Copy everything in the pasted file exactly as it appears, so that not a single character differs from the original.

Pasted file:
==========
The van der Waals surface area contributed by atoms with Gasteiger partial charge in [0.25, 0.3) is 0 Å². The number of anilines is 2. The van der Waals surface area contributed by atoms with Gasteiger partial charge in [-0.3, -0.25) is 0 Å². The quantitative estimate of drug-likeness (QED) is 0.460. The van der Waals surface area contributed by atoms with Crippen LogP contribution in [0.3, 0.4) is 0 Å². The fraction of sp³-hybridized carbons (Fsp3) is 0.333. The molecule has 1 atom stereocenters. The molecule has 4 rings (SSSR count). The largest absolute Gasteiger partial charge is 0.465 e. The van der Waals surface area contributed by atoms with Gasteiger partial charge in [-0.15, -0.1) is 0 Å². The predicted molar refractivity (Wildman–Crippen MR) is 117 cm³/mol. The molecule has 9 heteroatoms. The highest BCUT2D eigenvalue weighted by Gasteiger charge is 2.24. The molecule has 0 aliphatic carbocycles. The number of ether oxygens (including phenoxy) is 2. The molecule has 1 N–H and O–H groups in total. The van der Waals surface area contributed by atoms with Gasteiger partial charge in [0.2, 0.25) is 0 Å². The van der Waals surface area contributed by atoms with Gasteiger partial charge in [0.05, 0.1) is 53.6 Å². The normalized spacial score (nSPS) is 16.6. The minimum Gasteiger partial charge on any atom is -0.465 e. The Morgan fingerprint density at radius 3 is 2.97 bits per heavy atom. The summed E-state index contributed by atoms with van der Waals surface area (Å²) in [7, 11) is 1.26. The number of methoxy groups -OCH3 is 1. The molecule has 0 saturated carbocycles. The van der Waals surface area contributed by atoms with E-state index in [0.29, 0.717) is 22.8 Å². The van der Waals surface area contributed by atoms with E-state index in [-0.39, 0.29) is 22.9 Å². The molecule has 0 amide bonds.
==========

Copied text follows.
The van der Waals surface area contributed by atoms with Gasteiger partial charge in [0.25, 0.3) is 0 Å². The number of anilines is 2. The van der Waals surface area contributed by atoms with Gasteiger partial charge in [-0.3, -0.25) is 0 Å². The quantitative estimate of drug-likeness (QED) is 0.460. The van der Waals surface area contributed by atoms with Crippen LogP contribution in [0.3, 0.4) is 0 Å². The fraction of sp³-hybridized carbons (Fsp3) is 0.333. The molecule has 1 atom stereocenters. The molecule has 4 rings (SSSR count). The largest absolute Gasteiger partial charge is 0.465 e. The van der Waals surface area contributed by atoms with Gasteiger partial charge in [-0.15, -0.1) is 0 Å². The predicted molar refractivity (Wildman–Crippen MR) is 117 cm³/mol. The molecule has 9 heteroatoms. The highest BCUT2D eigenvalue weighted by Gasteiger charge is 2.24. The molecule has 0 aliphatic carbocycles. The number of ether oxygens (including phenoxy) is 2. The molecule has 1 N–H and O–H groups in total. The van der Waals surface area contributed by atoms with Gasteiger partial charge in [0.2, 0.25) is 0 Å². The van der Waals surface area contributed by atoms with Gasteiger partial charge in [0.05, 0.1) is 53.6 Å². The normalized spacial score (nSPS) is 16.6. The minimum Gasteiger partial charge on any atom is -0.465 e. The Morgan fingerprint density at radius 3 is 2.97 bits per heavy atom. The summed E-state index contributed by atoms with van der Waals surface area (Å²) in [7, 11) is 1.26. The number of methoxy groups -OCH3 is 1. The molecule has 0 saturated carbocycles. The van der Waals surface area contributed by atoms with E-state index in [0.29, 0.717) is 22.8 Å². The van der Waals surface area contributed by atoms with E-state index in [-0.39, 0.29) is 22.9 Å². The molecule has 0 amide bonds.